Richard Barrett Talbot-Kelly MBE MC RI 1896–1971
SWLA Founder member
Talbot-Kelly was born in 1896; his father was Robert Talbot-Kelly, RBA, FRGS. He entered Rugby School in 1911 before being called into the Royal Military Academy, Woolwich. He became a gunner officer and served as such in France from 1915 until he was invalided out. He remained in the Army, painting and exhibiting in his spare time, until 1929 when he was appointed art master at Rugby School. During the Second World War, he served as Chief Instructor in Camouflage for the War Office, resuming his post at Rugby afterwards, until his retirement in 1966. He was a natural teacher and through his own enthusiasm was able to inspire confidence in even the most unpromising pupils. After leaving Rugby, he moved to Leicester, where he died in 1971.
His interest in natural history began in childhood but it was his experiences in India which turned him into a ‘bird maniac’, with no helpful book on Indian birds he had to look very closely for himself. He also had a particular passion for British seashore birds, which he felt had a classical form of beauty. He had a great economy of line and colour, inspired by ancient Egyptian and Chinese art, managing to capture life in his paintings. He also felt it was important for the bird to belong in its painted background, creating unity between bird and landscape.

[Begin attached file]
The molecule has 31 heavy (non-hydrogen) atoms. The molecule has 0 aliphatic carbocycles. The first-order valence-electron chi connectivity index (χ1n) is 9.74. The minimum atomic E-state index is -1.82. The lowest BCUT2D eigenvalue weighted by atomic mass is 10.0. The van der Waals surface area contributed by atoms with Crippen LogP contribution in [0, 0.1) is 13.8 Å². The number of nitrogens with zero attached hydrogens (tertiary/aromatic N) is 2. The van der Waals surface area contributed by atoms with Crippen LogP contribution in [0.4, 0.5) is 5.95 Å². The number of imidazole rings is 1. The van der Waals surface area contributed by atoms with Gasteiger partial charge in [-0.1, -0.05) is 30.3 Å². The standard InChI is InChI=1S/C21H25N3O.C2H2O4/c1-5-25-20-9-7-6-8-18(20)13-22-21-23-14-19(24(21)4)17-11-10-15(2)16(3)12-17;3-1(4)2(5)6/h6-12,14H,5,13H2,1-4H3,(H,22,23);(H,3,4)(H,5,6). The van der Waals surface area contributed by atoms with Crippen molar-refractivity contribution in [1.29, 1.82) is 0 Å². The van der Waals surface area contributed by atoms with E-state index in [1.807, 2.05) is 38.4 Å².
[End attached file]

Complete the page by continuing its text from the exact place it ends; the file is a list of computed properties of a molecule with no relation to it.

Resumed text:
Talbot-Kelly’s skill and unique style has had a great influence on following generations of bird artists. His books The Ways of Birds (1937) and Birdlife and the Painter (1955) are still considered required reading. He was the design consultant for the Pavilion of Natural Sciences at the Festival of Britain in 1951 and also in the 1950s designed exhibits for the Uganda Museum of Natural History. He exhibited regularly at the Royal Academy and the Paris Salon and was a member of the Royal Institute of Watercolour Artists.